4 August 2022
I got a message from a friend the other day:
“Hey James! Skye and Jura are so cute, but why are there cows in your garden?”
It’s a fair question. In fact, when I tell people that we’re a flower business I often get asked – how come you’ve got animals then? Are they for dinner?
Well the first thing worth saying is that our family don’t eat meat or dairy, so they aren’t here for food! Like most stuff here, it all comes back to soil. Many of you will know that the evolutionary landscape of Britain (and most places) involved big groups of wandering herbivores, grazing an area down then moving on to the next place in a nomadic lifestyle. This is the world our soil, plants and microbiology are evolved for. Replicating this environment and the eating, pooing and trampling involved, however superficially, is a good move if you’re trying to encourage healthy soil to grow in and a healthy ecosystem in which to live. A key part of this replication is diversity. Diversity of the kinds of things the animals eat, and diversity of their waste and the way it fertilises the soil. That means lots of different species. We’re lucky enough here to manage more land than our animals could ever make a dent in, so we can move them from area to area depending on where we’d like to grow next. They trample and fertilise that area, priming it for our seedlings, before moving on to our larger fields to ramble about as they see fit.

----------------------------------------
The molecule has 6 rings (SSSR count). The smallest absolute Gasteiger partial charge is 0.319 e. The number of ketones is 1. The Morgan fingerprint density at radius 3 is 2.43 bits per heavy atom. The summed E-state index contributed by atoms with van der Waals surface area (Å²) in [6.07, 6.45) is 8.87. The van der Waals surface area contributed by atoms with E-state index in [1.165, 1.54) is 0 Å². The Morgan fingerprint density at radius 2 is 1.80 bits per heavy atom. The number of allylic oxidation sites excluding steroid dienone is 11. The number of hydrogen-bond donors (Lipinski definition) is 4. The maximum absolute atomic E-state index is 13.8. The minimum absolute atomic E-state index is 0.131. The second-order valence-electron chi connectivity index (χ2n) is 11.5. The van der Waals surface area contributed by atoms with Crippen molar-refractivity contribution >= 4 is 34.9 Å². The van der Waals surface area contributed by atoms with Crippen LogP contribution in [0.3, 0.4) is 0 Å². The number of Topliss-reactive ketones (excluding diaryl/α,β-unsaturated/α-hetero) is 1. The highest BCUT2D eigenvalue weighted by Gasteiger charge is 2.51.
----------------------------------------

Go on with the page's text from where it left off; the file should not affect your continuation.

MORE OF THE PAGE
But why are they in the garden?
Cows come with admin. The main element of this is TB testing. For most cattle this is done by corralling them through a metal channel before restraining them in a crush (metal headlock) while the vet gives them an injection. Most cattle are shy and do not like this. I have seen cows weighing well over half a tonne smash through / over / round these restraints and a frightened cow is very, very scary if you’re a human in their proximity. We have no facilities nor any desire to test in this way and we do not have any intention of getting them, so ours need to be tamer than tame. This means getting used to being handled, brushed and even scratched on the neck without it provoking a reaction. That’s why these guys are hand-fed at the moment by various members of the team / family on a daily basis, and also why they are around for our family pizza evenings.
Our animals are here for the long haul, just like the family dog. They’ll have names, distinctive personalities, a key function on the farm and a really great life. With any luck the ones we have now will become the senior members of a growing group of happy misfits that gets weirder and more wonderful over the years. In the meantime, they give great hugs.Back to blog